Connect older adults with supportive networks, such as support groups, community centers or social activities tailored to their interests. Engaging with others who share similar experiences can provide a sense of belonging and alleviate feelings of isolation. If they live alone, perhaps finding a community they can live in and be part of makes sense as the next step in their life. If you need support in taking this step, get in touch with our team

5. Encourage self-care

Let’s all get more comfortable with always being in our self-care era. Promote self-care activities, such as engaging in a hobby they love or doing something highly relaxing, that focus on the older adult’s emotional and physical well-being. Regularly doing these activities will contribute to them feeling more themselves and reduce signs and symptoms of depression over time.

6. Encourage open communication

Fostering an environment of trust and encouraging open dialogue with the older adult in your life can help them feel more comfortable in coming to you when experiencing a tough time. Create opportunities for them to share their feelings, concerns and experiences without judgment, and when they come to you, contribute to the conversation with them by practicing active listening and providing empathetic responses.

Senior living facilities support older adults and caregivers navigating depression symptoms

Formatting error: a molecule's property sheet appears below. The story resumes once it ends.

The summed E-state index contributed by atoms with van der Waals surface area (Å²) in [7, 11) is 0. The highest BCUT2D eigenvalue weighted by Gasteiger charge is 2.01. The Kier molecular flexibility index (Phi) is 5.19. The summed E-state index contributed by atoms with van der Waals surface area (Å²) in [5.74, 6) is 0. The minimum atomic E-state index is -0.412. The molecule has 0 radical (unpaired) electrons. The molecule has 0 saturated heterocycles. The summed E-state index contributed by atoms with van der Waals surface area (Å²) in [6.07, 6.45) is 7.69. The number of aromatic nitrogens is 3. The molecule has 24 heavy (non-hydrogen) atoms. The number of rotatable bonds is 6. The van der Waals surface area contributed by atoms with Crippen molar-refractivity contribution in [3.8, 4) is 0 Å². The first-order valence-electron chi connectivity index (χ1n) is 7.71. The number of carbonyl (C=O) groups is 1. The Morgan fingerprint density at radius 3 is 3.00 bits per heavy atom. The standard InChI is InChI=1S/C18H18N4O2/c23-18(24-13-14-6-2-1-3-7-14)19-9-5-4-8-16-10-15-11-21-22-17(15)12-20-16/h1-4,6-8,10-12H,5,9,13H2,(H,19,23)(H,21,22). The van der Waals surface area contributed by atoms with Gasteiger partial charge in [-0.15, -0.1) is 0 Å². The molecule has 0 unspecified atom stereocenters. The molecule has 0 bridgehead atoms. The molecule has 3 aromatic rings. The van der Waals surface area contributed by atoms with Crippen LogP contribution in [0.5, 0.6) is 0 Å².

At Sonida Senior Living, we understand the importance of addressing depression in older adults. Our communities are dedicated to providing comprehensive support for managing depression and promoting mental well-being by offering community-focused places where older adults can find joy and thrive. From tailored mental health programs to social engagement opportunities, we prioritize the holistic care needed to combat the effects of depression.

If you or your loved one are seeking assistance in managing depression by making a move to a lively, engaging senior living community with ample opportunities for connection, consider meeting with our team to discuss your options. Remember, you are not alone. Support is within reach.

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Shot of a happy senior couple relaxing and using a tablet on the sofa at home
Shot of a happy senior couple relaxing and using a tablet on the sofa at home